Today, I was asked to go on Alberta Primetime, a TV show on access TV to comment about some market predictions from an article published in the Globe and Mail. The article provides some interesting statistics on why the market may be ready for a correction but do we really care?
Pundits, Gurus and experts go to great lengths to try to either try to predict the stock market or they try to at least explain the stock markets with a myriad of theories. I try to read as much as I can and what I have found is there are more theories and explanations than ever preserved by the world wide web.
I thought it would be relevant to share some of my global thoughts on the stock market and why predicting the markets is a real waste of time.
- Stock markets go up and stock markets go down. Why do they go up and down? Because the market is a place where buyers and sellers converge. When there are more buyers than sellers, the price increases. When there are more sellers than buyers, the price decreases. So what causes people to buy and sell? I believe it has more to do with emotion than logic. Because emotion is unpredictable, stock market movements will be unpredictable. It’s futile to try to predict where markets are going. They are designed to be unpredictable.
- Spending an hour trying to predict the future movement of the stock market is an hour wasted in your life. There are so many better things to do with your time. Now, don’t confuse this with knowledge. I think it’s good to read and learn but don’t think you can predict the markets.
- Markets are more volatile than ever. Mark Twain once said “October. This is one of the peculiarly dangerous months to speculate in stocks in. The others are July, January, September, April, November, May, March, June, December, August, and February.” Markets are more volatile than ever simply because of more access to information and more resources to react to that information. Technology allows us to buy and sell as many times as we want, whenever we want while sitting on the toilet from the comforts of our own home.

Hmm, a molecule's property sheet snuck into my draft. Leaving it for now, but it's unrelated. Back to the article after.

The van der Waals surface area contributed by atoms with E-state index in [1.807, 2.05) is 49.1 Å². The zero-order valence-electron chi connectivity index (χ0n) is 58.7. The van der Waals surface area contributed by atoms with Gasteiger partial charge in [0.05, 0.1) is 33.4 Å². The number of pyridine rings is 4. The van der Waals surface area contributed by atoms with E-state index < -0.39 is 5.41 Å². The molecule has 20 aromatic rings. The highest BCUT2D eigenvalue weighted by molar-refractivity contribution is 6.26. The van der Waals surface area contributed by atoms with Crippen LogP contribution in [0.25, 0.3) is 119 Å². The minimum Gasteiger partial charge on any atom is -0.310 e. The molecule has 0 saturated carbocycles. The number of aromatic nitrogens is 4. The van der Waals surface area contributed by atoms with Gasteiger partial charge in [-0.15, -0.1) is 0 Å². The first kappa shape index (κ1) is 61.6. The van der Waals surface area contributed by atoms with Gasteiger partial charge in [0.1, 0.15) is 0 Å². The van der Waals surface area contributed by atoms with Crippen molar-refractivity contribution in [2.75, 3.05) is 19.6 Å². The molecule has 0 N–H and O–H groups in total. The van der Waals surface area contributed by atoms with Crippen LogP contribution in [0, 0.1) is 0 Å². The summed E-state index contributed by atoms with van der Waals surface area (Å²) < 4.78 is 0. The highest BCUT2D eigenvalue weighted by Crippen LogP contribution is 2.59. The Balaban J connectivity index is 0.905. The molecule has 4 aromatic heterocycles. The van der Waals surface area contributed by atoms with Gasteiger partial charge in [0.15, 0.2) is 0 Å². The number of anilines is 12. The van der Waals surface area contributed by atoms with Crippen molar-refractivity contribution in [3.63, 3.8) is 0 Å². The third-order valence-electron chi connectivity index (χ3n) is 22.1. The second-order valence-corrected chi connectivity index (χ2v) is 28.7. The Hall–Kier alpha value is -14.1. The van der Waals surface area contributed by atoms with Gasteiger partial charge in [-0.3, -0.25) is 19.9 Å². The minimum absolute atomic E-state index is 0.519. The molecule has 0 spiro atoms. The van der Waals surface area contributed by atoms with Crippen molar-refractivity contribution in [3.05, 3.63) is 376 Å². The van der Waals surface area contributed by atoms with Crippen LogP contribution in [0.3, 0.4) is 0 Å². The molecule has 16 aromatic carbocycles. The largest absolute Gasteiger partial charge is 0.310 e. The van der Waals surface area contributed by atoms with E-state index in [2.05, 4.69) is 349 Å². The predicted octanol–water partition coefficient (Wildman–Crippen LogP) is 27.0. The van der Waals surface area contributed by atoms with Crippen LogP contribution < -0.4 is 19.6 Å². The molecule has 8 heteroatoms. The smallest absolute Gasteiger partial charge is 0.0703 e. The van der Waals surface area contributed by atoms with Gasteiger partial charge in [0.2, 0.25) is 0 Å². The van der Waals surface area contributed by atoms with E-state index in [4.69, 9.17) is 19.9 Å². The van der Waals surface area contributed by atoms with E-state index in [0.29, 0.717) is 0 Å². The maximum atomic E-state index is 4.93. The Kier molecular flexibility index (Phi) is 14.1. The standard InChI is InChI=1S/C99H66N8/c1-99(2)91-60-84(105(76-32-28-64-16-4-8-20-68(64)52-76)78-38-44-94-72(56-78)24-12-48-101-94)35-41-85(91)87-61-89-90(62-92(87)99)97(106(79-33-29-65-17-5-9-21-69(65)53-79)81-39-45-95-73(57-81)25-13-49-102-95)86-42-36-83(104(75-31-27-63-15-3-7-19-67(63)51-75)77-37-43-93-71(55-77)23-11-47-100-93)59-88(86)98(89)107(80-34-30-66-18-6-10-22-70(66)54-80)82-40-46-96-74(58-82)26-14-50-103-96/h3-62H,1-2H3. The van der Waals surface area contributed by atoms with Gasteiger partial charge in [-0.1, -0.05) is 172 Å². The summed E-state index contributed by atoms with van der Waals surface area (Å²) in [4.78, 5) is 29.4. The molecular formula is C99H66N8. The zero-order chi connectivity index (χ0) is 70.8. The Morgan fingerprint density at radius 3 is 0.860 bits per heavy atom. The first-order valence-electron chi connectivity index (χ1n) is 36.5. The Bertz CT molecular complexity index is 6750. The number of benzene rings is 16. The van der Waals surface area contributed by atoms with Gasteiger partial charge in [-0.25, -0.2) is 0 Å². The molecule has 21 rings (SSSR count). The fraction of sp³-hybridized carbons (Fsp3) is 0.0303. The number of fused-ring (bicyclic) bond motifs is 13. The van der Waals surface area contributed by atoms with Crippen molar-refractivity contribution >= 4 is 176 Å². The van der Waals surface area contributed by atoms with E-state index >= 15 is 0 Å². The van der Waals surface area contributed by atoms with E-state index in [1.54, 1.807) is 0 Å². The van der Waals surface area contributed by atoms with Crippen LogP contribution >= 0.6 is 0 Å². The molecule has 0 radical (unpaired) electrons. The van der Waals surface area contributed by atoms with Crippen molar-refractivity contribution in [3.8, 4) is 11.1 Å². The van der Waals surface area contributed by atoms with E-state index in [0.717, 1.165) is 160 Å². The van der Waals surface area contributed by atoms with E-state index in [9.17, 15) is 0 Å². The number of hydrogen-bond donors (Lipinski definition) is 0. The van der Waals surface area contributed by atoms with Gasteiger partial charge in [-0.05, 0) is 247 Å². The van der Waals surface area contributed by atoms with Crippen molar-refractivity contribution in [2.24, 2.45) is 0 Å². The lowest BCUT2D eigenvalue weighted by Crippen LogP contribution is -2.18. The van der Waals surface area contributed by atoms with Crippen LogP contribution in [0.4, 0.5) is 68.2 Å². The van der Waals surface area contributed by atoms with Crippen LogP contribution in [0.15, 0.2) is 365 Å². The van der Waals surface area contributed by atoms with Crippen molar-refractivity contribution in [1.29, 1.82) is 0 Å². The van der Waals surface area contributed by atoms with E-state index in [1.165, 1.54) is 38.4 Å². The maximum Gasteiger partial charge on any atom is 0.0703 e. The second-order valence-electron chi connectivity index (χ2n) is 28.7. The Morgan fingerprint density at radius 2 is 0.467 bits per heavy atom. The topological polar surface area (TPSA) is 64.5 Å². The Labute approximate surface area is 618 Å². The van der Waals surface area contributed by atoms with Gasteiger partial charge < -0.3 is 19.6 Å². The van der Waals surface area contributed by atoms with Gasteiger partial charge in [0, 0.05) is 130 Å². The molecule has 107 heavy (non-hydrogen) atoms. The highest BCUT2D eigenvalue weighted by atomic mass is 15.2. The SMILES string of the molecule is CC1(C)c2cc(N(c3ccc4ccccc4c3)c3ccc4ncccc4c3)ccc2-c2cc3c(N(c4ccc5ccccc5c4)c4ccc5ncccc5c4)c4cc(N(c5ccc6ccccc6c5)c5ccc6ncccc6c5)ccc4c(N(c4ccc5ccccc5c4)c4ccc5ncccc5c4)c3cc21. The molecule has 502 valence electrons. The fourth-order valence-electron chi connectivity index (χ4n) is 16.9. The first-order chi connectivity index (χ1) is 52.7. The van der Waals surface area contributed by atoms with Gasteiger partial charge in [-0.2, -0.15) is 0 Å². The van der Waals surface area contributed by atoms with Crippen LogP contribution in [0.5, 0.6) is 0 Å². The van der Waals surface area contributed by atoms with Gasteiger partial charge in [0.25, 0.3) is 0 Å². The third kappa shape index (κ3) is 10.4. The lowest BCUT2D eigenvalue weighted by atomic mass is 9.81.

- There is no such thing as perfection when it comes to investing. Many times, I’ve said that investing is not about perfection but rather about process and probability. The key to success is to develop a process or a plan that attempts to increase your probability of being right more often than wrong (because you will be wrong sometimes) and enhances the probability of making money more often than losing money (because you will lose money from time to time).
- Everything goes in cycles. The stock market just like everything else, runs on cycles. What goes up comes down and what goes down comes up. What goes up the most can come down the most and vice versa. After every bear comes a bull. After every bull comes a bear. After every correction comes a recovery.
Unfortunately for all of us, the stock market is unpredictable and uncontrollable. That’s exactly why it can be so frustrating for so many people. The market can also be a sea of opportunity to make money as long as you employ smart prudent investment strategies. Don’t get caught up in thinking the stock market can be your secret way to get from rags to riches. That kind of speculation is about as risky as the casino or lottery and we know the odds of winning at that game.
Some people will argue that if it’s too hot in the kitchen, then get out but also know the consequence of getting out . . . there’s not much for alternatives. Others seek safety within the market but I think it’s best to find safety outside the market.
Other relevant articles:
Buy and Hold does not always work
Conservative Investing is an abused term
Uncertainty in stock statistics by 4pillars
Investing is all starting to look the same
What can you control in investing?
Can you pick winners in investing?
Three ‘P’s’ of investing
Predicting the markets